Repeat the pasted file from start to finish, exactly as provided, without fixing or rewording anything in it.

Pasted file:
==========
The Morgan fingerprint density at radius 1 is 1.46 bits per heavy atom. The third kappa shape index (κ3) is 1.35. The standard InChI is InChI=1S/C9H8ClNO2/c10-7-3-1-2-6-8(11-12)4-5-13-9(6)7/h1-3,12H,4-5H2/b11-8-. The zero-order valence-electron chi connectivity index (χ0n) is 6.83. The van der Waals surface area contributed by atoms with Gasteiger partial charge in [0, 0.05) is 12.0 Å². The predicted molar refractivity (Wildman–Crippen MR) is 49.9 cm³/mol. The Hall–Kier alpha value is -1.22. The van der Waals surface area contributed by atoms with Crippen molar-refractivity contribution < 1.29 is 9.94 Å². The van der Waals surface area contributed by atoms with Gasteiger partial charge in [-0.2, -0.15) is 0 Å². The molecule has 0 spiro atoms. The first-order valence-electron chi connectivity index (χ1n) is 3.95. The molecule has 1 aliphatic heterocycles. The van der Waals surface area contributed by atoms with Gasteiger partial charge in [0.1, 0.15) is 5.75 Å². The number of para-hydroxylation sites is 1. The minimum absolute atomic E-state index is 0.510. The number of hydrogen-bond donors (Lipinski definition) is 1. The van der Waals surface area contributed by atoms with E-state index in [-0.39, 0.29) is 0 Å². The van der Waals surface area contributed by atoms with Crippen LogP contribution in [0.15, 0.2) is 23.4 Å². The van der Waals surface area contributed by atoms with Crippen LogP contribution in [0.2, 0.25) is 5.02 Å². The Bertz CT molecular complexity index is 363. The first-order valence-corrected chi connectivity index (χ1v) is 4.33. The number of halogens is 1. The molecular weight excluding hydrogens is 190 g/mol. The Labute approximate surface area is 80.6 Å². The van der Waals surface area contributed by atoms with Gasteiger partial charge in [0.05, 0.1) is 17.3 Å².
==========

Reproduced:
The Morgan fingerprint density at radius 1 is 1.46 bits per heavy atom. The third kappa shape index (κ3) is 1.35. The standard InChI is InChI=1S/C9H8ClNO2/c10-7-3-1-2-6-8(11-12)4-5-13-9(6)7/h1-3,12H,4-5H2/b11-8-. The zero-order valence-electron chi connectivity index (χ0n) is 6.83. The van der Waals surface area contributed by atoms with Gasteiger partial charge in [0, 0.05) is 12.0 Å². The predicted molar refractivity (Wildman–Crippen MR) is 49.9 cm³/mol. The Hall–Kier alpha value is -1.22. The van der Waals surface area contributed by atoms with Crippen molar-refractivity contribution < 1.29 is 9.94 Å². The van der Waals surface area contributed by atoms with Gasteiger partial charge in [-0.2, -0.15) is 0 Å². The molecule has 0 spiro atoms. The first-order valence-electron chi connectivity index (χ1n) is 3.95. The molecule has 1 aliphatic heterocycles. The van der Waals surface area contributed by atoms with Gasteiger partial charge in [0.1, 0.15) is 5.75 Å². The number of para-hydroxylation sites is 1. The minimum absolute atomic E-state index is 0.510. The number of hydrogen-bond donors (Lipinski definition) is 1. The van der Waals surface area contributed by atoms with E-state index in [-0.39, 0.29) is 0 Å². The van der Waals surface area contributed by atoms with Crippen LogP contribution in [0.15, 0.2) is 23.4 Å². The van der Waals surface area contributed by atoms with Crippen LogP contribution in [0.2, 0.25) is 5.02 Å². The Bertz CT molecular complexity index is 363. The first-order valence-corrected chi connectivity index (χ1v) is 4.33. The number of halogens is 1. The molecular weight excluding hydrogens is 190 g/mol. The Labute approximate surface area is 80.6 Å². The van der Waals surface area contributed by atoms with Gasteiger partial charge in [0.05, 0.1) is 17.3 Å².